Senior MMS official Chris Oynes – who has been accused of becoming too close to the industry his agency monitors –  told reporters on Monday that he would step down at the end of this month.

On Monday, Rear Adm Peter Neffenger told the US Senate that the oil spill may reach Florida’s coastline, according to press reports.

Any oil that does wash up is likely to be in the form of tarballs which are a “little easier to manage”, the top coast guard official said in a testimony at the Senate Committee on Homeland Security and Governmental Affairs.

Rear Adm Neffenger also said that the government was closely watching whether the oil would be swept up into the “loop current” that moves around Florida.

“Currently it shows to be somewhere in the neighbourhood of 40-50 miles  from the southern edge of the spill,” he said.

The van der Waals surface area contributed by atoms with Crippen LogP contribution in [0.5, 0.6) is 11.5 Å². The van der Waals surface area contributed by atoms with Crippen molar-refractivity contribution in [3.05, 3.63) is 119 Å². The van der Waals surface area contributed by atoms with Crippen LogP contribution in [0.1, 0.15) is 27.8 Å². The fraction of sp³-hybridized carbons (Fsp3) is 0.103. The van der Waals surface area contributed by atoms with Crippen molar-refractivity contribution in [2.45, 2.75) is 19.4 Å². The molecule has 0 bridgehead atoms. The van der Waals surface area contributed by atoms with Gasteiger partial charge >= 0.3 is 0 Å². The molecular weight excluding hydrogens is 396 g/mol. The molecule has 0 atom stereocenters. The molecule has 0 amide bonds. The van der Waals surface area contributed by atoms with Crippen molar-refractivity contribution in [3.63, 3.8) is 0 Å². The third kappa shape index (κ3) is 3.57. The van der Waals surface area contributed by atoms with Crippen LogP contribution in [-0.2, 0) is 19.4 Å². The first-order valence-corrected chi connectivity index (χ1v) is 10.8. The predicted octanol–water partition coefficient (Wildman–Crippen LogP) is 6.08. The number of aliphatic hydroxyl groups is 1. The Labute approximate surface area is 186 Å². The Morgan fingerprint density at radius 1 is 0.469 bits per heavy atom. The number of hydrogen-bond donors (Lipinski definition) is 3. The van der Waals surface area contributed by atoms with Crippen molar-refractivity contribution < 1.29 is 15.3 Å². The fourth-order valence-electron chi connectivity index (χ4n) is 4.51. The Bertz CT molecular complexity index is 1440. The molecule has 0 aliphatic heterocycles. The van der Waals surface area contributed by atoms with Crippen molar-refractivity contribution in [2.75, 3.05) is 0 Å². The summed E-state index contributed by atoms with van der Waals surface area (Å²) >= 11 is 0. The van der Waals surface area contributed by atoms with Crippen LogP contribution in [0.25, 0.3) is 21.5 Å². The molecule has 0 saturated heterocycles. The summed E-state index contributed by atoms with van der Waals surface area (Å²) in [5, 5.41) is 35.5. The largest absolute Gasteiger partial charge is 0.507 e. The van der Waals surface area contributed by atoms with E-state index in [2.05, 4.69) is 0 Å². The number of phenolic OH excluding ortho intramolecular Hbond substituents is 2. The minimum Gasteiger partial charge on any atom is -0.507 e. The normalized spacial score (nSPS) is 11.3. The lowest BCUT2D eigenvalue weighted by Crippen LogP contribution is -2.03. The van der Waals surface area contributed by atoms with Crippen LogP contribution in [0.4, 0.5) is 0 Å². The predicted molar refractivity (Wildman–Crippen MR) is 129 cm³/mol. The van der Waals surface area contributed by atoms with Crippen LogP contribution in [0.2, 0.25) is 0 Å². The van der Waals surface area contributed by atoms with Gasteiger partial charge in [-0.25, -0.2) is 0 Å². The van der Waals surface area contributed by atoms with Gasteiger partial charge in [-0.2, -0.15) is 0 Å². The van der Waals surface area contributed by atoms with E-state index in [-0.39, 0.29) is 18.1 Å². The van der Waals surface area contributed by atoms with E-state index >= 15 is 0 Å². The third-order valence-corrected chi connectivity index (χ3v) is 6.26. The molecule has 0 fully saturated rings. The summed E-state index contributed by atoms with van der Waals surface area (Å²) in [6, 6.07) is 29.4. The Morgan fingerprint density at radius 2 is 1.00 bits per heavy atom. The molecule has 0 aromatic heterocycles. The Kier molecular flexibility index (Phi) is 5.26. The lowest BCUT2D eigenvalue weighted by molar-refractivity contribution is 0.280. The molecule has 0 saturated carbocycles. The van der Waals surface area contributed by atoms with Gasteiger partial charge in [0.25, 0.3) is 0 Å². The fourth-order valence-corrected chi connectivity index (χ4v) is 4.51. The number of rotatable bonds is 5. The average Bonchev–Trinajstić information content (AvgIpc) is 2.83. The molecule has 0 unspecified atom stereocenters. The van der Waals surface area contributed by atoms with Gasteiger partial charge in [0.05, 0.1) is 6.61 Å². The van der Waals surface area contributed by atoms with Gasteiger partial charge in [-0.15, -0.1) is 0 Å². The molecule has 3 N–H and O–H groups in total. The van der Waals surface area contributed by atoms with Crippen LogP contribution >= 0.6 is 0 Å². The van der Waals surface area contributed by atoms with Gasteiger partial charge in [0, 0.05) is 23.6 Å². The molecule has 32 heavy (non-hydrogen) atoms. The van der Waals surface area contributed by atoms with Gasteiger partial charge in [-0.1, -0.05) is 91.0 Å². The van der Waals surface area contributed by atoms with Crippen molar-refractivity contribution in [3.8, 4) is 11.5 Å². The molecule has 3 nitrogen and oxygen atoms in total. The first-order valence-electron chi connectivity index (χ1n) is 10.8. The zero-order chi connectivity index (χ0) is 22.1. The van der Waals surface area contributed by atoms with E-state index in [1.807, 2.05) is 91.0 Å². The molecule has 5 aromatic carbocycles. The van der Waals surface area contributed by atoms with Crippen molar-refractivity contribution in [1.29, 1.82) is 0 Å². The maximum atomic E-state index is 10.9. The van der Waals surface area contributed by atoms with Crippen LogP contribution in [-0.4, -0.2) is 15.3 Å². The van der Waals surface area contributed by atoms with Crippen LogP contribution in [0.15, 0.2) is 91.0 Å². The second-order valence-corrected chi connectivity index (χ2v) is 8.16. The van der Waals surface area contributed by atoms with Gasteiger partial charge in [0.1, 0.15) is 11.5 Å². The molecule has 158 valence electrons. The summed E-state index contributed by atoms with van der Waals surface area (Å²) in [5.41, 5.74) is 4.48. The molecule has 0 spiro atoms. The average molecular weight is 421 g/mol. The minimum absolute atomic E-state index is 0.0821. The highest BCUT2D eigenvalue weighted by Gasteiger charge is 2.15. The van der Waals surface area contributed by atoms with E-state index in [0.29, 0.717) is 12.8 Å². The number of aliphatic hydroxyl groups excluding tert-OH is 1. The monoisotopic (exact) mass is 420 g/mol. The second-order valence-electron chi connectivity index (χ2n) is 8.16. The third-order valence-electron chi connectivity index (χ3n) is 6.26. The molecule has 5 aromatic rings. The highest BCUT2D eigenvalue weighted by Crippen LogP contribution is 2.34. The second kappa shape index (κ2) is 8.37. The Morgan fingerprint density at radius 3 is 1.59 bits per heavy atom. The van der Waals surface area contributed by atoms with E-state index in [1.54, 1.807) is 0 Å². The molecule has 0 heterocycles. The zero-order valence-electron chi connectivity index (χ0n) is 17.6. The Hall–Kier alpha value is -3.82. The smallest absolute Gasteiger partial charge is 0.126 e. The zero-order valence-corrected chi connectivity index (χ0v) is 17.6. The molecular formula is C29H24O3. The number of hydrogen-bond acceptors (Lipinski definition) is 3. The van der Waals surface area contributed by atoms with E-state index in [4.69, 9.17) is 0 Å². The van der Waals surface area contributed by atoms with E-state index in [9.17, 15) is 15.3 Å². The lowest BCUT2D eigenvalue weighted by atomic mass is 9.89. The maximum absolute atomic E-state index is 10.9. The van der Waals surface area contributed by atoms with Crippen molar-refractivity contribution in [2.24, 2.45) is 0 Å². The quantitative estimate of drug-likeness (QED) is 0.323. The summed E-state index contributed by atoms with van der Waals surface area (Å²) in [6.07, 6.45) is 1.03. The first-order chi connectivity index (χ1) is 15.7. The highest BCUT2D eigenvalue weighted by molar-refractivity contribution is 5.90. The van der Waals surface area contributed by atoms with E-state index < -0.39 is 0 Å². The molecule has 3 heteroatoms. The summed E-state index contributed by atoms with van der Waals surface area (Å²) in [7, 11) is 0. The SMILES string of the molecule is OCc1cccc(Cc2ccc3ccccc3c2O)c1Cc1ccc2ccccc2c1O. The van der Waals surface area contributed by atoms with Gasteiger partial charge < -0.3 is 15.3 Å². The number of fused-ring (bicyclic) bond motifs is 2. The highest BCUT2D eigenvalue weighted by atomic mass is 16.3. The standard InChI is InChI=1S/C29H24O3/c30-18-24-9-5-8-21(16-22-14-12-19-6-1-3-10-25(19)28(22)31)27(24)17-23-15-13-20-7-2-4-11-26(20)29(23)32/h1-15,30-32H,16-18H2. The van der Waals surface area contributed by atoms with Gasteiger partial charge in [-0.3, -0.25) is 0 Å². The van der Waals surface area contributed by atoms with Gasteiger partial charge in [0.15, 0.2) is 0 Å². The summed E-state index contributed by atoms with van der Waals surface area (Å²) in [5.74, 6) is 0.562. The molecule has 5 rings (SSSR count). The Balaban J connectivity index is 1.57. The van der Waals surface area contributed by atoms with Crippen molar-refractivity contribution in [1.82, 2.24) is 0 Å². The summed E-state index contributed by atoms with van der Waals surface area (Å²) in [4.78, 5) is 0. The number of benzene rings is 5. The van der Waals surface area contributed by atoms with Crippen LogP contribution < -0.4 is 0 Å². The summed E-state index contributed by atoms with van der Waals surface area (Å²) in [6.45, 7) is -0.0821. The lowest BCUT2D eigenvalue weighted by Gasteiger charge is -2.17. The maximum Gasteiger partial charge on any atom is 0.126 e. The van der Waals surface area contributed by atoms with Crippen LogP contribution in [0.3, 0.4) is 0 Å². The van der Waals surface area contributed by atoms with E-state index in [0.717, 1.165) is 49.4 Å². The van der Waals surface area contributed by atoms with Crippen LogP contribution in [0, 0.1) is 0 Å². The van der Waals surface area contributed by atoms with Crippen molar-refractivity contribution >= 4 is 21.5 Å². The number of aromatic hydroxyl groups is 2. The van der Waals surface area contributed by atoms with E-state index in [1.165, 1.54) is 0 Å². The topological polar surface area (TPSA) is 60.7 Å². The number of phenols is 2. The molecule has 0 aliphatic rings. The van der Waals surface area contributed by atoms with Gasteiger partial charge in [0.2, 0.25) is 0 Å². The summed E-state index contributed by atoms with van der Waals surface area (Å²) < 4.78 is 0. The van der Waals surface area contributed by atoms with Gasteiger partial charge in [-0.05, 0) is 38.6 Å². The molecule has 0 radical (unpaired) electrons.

“We are watching that carefully and as a result of that we are preparing for potential impact on the southern Florida coast and impacts around the southern Florida coast.”

Are the reported oil plumes really there?

Scientists said on Sunday they had found vast underwater plumes of oil, one 10 miles (16km) long and a mile wide, lending weight to the fears of those who believe the actual spill could be many times greater than the estimate of 5,000 barrels daily.

But Lamar McKay, President of BP America told Senators during continuing hearings that, “I think we ought to be cautious in terms of defining what plumes are out there and how they’re behaving.”

The NOAA cast doubt on the plume reports, saying no definitive conclusions had been reached because the findings were unverified. Members of the team who said they discovered the plume emphasised Tuesday in an email to The Los Angeles Times, that their results on the plumes are inconclusive.